Patient falls in hospital are a major cause of harm and can result in increased hospital length of stay and increased use of resources. Hospitalised patients more than 75 years of age have a significantly increased risk of falling. They often exhibit frailty, poor mobility and confusion – caused by an unfamiliar hospital environment, acute illness, medications, dementia and/or delirium.

The CEC NSW Falls Prevention Program has supported the implementation of the National Safety and Quality Health Standard 10: Preventing falls and harm from falls. A systemised approach to fall risk screen and assessment with a range of initiatives and resources has been introduced throughout NSW hospitals to prevent falls and the harm associated with falls.


The Severity of Inpatient Fall Incidents

During the reporting periods July to December 2014 and January to June 2015 the number of incidents reporting a principle incident type of fall was 27,879. Of these incidents, 39 were classified as SAC1 and 454 were classified as SAC2 incidents. The SAC1 and SAC2 incidents accounted for 1.7 per cent of all falls notified with the majority of fall events were categorised as a SAC3 or SAC4 event which did not result in serious injury.


Table 16: Falls by SAC rating, January 2011 - June 2015

Clinical Incident Management
*SAC1 data obtained from CEC RIB database, SAC2-4 data obtained from IIMS

Figure 10 and 11: Falls by SAC1 & SAC2 and SAC3 & SAC4, January 2011 - June 2015

Clinical Incident Management
*SAC1 data obtained from CEC RIB database, SAC2-4 data obtained from IIMS
Type of Falls Incident and Activity at Time of Fall

During the reporting periods July to December 2014 and January to June 2015, the primary type of fall was loss of balance and slips (Figure 12). At the time of the fall, the patients were reported to be moving (42%) or standing (20%) (Figure 13). A further 14 per cent of patients were undertaking activities of daily living, such as unassisted toileting and showering. This is consistent with previous reporting periods.


Figure 12: Type of fall, January 2011 - June 2015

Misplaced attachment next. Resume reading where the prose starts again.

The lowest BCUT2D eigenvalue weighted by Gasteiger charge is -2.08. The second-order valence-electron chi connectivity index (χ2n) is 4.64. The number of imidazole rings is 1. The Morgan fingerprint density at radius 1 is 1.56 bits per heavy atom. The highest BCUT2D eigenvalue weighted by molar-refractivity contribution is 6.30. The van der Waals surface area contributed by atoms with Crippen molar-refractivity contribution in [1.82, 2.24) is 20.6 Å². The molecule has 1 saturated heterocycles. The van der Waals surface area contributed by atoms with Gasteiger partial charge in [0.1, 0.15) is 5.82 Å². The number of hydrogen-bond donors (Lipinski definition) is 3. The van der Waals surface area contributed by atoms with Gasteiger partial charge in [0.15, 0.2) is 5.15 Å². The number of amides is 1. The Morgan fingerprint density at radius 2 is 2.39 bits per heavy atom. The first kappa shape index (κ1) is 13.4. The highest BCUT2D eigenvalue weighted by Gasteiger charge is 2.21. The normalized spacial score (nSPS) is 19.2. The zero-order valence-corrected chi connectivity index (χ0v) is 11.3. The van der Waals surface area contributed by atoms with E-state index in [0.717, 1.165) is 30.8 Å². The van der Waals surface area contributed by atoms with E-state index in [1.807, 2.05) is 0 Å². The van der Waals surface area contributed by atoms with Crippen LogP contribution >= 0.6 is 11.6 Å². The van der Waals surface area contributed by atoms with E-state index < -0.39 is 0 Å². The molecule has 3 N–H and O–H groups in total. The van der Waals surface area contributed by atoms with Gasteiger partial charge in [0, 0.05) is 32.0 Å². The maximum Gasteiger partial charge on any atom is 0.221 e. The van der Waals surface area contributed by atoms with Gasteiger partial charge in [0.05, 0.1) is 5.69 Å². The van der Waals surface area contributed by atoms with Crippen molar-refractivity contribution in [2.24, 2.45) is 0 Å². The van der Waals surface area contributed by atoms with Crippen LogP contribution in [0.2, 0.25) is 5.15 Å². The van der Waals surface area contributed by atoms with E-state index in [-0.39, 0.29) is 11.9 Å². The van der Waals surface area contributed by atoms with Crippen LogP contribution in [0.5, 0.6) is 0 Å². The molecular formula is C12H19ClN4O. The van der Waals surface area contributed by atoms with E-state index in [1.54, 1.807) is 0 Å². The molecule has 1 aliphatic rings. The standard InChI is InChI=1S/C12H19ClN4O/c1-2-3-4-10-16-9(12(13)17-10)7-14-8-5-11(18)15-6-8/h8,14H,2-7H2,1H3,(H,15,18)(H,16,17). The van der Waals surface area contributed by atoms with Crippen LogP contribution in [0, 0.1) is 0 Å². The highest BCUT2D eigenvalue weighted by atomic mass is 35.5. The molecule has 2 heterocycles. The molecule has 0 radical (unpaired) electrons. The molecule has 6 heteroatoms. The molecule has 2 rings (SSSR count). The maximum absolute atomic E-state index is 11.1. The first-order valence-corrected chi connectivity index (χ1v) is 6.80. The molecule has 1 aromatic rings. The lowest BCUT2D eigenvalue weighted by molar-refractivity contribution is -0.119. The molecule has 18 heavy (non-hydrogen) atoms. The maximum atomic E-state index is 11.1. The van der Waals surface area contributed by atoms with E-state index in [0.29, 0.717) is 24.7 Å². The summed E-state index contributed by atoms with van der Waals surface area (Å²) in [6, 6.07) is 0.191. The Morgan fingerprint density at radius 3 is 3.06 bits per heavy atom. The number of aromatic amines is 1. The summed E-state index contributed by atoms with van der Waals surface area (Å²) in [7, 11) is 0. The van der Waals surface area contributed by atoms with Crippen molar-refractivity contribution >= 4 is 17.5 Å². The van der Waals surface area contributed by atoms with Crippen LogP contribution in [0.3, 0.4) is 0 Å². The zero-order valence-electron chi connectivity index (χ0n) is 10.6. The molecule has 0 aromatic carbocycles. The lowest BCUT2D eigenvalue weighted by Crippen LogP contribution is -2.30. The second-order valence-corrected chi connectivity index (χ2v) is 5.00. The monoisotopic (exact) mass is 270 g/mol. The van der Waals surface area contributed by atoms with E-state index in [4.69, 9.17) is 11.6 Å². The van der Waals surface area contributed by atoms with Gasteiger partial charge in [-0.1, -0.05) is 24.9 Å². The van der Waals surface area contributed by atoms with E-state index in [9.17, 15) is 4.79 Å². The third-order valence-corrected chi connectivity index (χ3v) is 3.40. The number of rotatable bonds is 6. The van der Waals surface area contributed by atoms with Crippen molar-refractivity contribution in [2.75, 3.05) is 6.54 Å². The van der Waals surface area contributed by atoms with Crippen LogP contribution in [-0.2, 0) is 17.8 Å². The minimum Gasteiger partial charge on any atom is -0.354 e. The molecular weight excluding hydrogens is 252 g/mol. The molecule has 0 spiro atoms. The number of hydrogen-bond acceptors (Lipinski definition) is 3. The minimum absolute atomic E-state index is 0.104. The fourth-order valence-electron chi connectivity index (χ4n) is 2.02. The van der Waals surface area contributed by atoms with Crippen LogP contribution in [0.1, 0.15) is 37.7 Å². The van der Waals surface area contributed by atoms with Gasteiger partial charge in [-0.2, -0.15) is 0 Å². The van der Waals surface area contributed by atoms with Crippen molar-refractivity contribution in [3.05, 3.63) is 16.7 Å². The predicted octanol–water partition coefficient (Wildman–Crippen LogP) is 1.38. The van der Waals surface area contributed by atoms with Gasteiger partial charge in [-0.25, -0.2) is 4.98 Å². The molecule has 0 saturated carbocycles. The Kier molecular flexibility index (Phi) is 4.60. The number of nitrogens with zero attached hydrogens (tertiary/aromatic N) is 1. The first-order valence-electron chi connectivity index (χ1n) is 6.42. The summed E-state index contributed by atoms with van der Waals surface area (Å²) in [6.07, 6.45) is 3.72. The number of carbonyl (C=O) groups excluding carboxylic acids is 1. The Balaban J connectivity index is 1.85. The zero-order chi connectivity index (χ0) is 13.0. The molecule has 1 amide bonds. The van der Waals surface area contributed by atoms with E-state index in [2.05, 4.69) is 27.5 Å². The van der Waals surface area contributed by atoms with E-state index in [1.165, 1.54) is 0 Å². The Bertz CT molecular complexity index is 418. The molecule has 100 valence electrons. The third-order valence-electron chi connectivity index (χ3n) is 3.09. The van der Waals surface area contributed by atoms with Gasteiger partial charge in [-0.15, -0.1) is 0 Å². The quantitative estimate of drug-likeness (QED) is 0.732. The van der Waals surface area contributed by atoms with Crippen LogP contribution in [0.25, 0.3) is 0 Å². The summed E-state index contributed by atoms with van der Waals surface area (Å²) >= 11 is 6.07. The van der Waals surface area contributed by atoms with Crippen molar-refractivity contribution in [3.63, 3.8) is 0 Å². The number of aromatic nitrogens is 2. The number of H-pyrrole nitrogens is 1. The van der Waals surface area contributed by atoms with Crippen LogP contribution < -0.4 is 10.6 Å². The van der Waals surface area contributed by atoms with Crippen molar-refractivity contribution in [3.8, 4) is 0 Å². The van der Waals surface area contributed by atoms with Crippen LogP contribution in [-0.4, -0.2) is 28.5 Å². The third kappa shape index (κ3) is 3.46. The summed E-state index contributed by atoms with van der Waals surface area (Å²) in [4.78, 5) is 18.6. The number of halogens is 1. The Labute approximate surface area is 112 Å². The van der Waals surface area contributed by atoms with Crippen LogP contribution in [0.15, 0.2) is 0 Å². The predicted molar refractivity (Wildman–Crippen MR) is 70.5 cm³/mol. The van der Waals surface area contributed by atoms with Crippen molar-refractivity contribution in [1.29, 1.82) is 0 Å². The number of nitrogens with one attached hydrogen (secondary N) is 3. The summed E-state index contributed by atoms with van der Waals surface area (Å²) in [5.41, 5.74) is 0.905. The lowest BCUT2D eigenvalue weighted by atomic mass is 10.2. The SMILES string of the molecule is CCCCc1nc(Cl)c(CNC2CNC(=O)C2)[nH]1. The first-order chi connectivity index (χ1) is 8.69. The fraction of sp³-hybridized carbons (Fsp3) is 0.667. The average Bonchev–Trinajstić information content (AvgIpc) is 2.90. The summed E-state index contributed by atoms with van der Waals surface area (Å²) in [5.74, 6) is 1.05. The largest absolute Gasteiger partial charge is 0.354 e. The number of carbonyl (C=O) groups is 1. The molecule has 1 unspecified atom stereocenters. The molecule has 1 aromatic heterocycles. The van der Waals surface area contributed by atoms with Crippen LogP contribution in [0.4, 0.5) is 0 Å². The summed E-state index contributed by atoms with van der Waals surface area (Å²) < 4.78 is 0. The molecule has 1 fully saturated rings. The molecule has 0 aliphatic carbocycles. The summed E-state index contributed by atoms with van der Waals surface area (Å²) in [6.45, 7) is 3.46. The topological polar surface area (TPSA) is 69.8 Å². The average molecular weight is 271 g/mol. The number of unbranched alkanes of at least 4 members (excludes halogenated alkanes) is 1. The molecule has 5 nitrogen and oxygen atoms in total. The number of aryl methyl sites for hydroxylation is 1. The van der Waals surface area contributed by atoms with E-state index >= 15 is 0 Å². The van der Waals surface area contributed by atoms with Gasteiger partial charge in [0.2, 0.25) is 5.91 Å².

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Figure 13: Activity at time of fall, January 2011 - June 2015

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Figure 14: Falls by age, January 2013 - June 2015

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The Time of Day when Falls Occur

The occurrence of fall incidents notified peaks between 09:00 and 10:59am. During these times patients are more likely to be up and mobilising, attending to personal care and nursing staff are in high demand assisting those patients who are frail and with poor mobility. Additionally, there is significant activity on the wards with clinical handover, ward and medication rounds and diagnostic test requirements. After meal times there is a peak of falls at 0900 - 0959hrs, 1300 - 13590hrs and 1800-1859hrs where there is increased activity by patients attending to their personal toileting needs.


Figure 15: Time of patient falls, January 2013 - June 2015

Clinical Incident Management

The Outcomes of Fall Incidents

Reporting the outcome from a fall is not mandatory. Of the falls incidents with outcomes reported during the January to June 2015 reporting period, 49 per cent of falls reported resulted in no harm to the patient. Twenty-seven per cent resulted in an injury to the patient; including fractures, head injuries, lacerations, bruising, and skin tears which often require intervention and adds to a patient’s length of stay (Table 18).


Table 17: Outcome of fall, January 2011 - June 2015

Clinical Incident Management
Clinical Incident Management


Medication Related Clinical Incidents


The use of medication is the most common interventions in the NSW health care system. During the reporting periods July to December 2014 and January to June 2015, medication incidents were the third most commonly reported clinical incident. The information collected in the Incident Information Management System (IIMS) provides details of the type and classification of medication incidents and the medications involved.


The Severity of Medication Clinical Incidents


During the reporting periods July to December 2014 and January to June 2015, less than half a per cent of medication incidents notified were rated as SAC1 or SAC2 incidents. Sixty-six per cent of all medication incidents received the lowest severity rating (SAC4), a further 30 per cent were identified as SAC3, and the remaining 3.5 per cent represented incidents that had no SAC score applied (Table 18).

Table 18: Medication incidents by SAC rating, January 2011 - June 2015

Clinical Incident Management